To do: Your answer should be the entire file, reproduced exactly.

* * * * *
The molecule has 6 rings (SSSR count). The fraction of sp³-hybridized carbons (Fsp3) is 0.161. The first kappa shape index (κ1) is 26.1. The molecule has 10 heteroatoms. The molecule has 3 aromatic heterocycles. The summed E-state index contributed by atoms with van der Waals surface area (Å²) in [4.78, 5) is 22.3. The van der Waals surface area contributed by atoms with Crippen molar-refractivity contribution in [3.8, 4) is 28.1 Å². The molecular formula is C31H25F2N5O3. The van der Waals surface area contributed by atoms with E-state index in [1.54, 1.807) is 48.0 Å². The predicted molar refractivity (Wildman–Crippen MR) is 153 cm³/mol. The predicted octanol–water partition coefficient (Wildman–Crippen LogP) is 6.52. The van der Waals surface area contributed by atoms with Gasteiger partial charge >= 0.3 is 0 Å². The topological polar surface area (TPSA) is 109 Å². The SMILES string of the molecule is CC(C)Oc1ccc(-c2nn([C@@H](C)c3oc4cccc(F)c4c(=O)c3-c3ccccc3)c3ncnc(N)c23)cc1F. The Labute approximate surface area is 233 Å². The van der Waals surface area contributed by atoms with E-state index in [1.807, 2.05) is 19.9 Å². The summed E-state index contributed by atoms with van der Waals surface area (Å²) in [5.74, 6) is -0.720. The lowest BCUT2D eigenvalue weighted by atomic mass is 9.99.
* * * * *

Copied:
The molecule has 6 rings (SSSR count). The fraction of sp³-hybridized carbons (Fsp3) is 0.161. The first kappa shape index (κ1) is 26.1. The molecule has 10 heteroatoms. The molecule has 3 aromatic heterocycles. The summed E-state index contributed by atoms with van der Waals surface area (Å²) in [4.78, 5) is 22.3. The van der Waals surface area contributed by atoms with Crippen molar-refractivity contribution in [3.8, 4) is 28.1 Å². The molecular formula is C31H25F2N5O3. The van der Waals surface area contributed by atoms with E-state index in [1.54, 1.807) is 48.0 Å². The predicted molar refractivity (Wildman–Crippen MR) is 153 cm³/mol. The predicted octanol–water partition coefficient (Wildman–Crippen LogP) is 6.52. The van der Waals surface area contributed by atoms with Gasteiger partial charge >= 0.3 is 0 Å². The topological polar surface area (TPSA) is 109 Å². The SMILES string of the molecule is CC(C)Oc1ccc(-c2nn([C@@H](C)c3oc4cccc(F)c4c(=O)c3-c3ccccc3)c3ncnc(N)c23)cc1F. The Labute approximate surface area is 233 Å². The van der Waals surface area contributed by atoms with E-state index in [1.807, 2.05) is 19.9 Å². The summed E-state index contributed by atoms with van der Waals surface area (Å²) in [5.74, 6) is -0.720. The lowest BCUT2D eigenvalue weighted by atomic mass is 9.99.